5 life lessons from the movie Monster Trucks

Where does your mind go when you think about the movie Monster Trucks? Are you fascinated by a stellar cast signing up for what was essentially a Nickelodeon TV movie? Are you amazed that Adam Goodman, president of Paramount, bet his studio’s future on a franchise of hybrid live-action/CGI movies with Monster Trucks as its very first tentpole? Are you astonished that the original concept for the film came from Goodman’s four year-old son? Are you concerned that that last thing might have been a joke? Because it wasn’t. Monster Trucks was pitched by a four year-old.


Maybe you’re hung up on the money. Paramount and Nickelodeon spent $125 million just to make the film and probably sunk another $75 mil into the advertising. In contrast, Nickelodeon made the TV movie Jinxed at about the same time using actors from its own TV shows for 2.5% of the cost. And it was better than Monster Trucks.

Pictured: A goddamned national treasure.

Or maybe you just enjoy the carnage. It was shot in 2014 for release on May 29, 2015… or make that Christmas Day 2015… better yet, March 18, 2016… before being unceremoniously dumped on Martin Luther King, Jr. Day Weekend 2017, where films that aren’t documentaries about Martin Luther King, Jr. go to die. It made about $64 million worldwide, half its shooting budget and a third of its total budget. Before the movie was even released, Paramount wrote it down as a loss of $115 million.

Studio president Adam “let’s make movies to sell toys” Goodman got shown the door before the thing hit the screens, and even interim president Tom Dooley stepped down. Chris Wedge, despite creating the Ice Age franchise, hasn’t directed a movie since. And sound effects editor Lee Gilmore is… actually doing pretty well. He did La La Land and Guardians of the Galaxy Vol. 2. He’ll be fine.

Pictured: A goddamned national treasure.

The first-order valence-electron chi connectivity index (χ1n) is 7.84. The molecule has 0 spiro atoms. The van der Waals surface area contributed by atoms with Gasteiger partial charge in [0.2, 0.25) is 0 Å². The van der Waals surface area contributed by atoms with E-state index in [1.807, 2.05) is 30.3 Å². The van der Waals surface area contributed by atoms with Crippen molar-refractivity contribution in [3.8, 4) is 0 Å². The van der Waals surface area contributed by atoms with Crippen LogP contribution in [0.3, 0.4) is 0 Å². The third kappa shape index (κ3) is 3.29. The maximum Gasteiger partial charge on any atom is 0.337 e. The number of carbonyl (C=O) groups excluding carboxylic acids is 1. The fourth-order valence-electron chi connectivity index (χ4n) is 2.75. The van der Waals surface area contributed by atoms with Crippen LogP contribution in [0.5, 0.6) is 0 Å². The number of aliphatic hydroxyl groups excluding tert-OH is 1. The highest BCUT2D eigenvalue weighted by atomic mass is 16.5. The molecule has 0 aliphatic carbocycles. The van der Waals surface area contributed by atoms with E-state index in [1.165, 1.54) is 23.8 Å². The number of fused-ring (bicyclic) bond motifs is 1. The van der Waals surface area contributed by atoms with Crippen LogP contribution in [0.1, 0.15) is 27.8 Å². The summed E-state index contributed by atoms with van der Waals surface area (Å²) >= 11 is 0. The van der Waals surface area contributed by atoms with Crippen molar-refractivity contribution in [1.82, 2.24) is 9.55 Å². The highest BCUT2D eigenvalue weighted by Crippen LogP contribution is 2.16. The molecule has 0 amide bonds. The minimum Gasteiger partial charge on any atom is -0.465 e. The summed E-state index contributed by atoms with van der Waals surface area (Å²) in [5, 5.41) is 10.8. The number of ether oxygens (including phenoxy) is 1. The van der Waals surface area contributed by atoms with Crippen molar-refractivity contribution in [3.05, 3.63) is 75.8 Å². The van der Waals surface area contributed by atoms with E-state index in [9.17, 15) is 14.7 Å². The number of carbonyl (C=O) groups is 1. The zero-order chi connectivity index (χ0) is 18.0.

But none of these things come to my mind when I think of Monster Trucks. None of them even register. What stays with me are the lessons I learned, about life, about love, and about trucks. Mostly trucks.


Nothing on earth matters. You could be a great student or a fantastic mechanic. Maybe you help your single mother. Maybe you hold down a job after school. None of that defines you. Unless you own a truck, everyone will hate you.

The blonde came with the truck. Pun intended as hell.

The guy riding home from school in his truck hates you because you ride the bus. Your father left. Your mom’s boyfriend, Sheriff Barry Pepper, absolutely can’t stand you.

Pictured: A goddamned national… okay, maybe this isn’t the best example of his work.

It doesn’t even matter that you look like MacGyver or that you were one of the damned X-Men (Havok, not one of the good ones like Scott or that girl from The Piano). If you do not have a truck, it is proof that you do not deserve a truck. It will get so bad that you will sit in a junker with no engine and pretend to be driving.

Actual dialogue: “Sure, I can take you and your sister to Coachella.”

But just look what happens to your life when you get a truck! You get the girl. Everyone loves you. Your enemies are literally driven before you. Your father comes back! Even your mom’s asshat sheriff boyfriend helps you fix up the engine, hands you the keys, and finally tells you he’s proud of you.

“I’ll give you this truck if you promise never to tell anyone about Battlefield Earth.”

The message of the movie is clear: Nothing has value except to the extent it gets you a truck.


So, here’s what this stupid movie is about: In some small town in North Dakota, an oil company accidentally hits a pocket of water and out shoot three squid things who also can somehow smile.

It’s like Flipper had sex with that octopus that can predict the Super Bowl.